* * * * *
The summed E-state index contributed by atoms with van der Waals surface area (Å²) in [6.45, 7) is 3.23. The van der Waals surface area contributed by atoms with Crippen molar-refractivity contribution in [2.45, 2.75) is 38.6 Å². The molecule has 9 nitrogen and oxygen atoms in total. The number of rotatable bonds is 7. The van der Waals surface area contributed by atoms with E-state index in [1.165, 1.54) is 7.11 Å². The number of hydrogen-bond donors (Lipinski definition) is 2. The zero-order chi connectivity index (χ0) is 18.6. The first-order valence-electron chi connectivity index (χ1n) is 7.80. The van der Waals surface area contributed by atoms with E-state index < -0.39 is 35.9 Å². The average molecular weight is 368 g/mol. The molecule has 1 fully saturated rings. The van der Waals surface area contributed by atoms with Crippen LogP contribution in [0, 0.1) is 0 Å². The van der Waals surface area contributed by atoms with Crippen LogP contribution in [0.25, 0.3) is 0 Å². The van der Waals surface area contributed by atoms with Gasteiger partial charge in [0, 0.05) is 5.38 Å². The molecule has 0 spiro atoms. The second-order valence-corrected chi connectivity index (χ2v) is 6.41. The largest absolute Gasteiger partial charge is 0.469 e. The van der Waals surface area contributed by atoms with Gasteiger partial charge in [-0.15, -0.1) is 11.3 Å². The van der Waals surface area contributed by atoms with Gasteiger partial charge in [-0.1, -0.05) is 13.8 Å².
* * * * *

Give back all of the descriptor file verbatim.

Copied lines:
The summed E-state index contributed by atoms with van der Waals surface area (Å²) in [6.45, 7) is 3.23. The van der Waals surface area contributed by atoms with Crippen molar-refractivity contribution in [2.45, 2.75) is 38.6 Å². The molecule has 9 nitrogen and oxygen atoms in total. The number of rotatable bonds is 7. The van der Waals surface area contributed by atoms with E-state index in [1.165, 1.54) is 7.11 Å². The number of hydrogen-bond donors (Lipinski definition) is 2. The zero-order chi connectivity index (χ0) is 18.6. The first-order valence-electron chi connectivity index (χ1n) is 7.80. The van der Waals surface area contributed by atoms with E-state index < -0.39 is 35.9 Å². The average molecular weight is 368 g/mol. The molecule has 1 fully saturated rings. The van der Waals surface area contributed by atoms with Crippen LogP contribution in [0, 0.1) is 0 Å². The van der Waals surface area contributed by atoms with Crippen LogP contribution in [0.25, 0.3) is 0 Å². The van der Waals surface area contributed by atoms with Gasteiger partial charge in [0, 0.05) is 5.38 Å². The molecule has 0 spiro atoms. The second-order valence-corrected chi connectivity index (χ2v) is 6.41. The largest absolute Gasteiger partial charge is 0.469 e. The van der Waals surface area contributed by atoms with Gasteiger partial charge in [-0.15, -0.1) is 11.3 Å². The van der Waals surface area contributed by atoms with Gasteiger partial charge in [-0.1, -0.05) is 13.8 Å².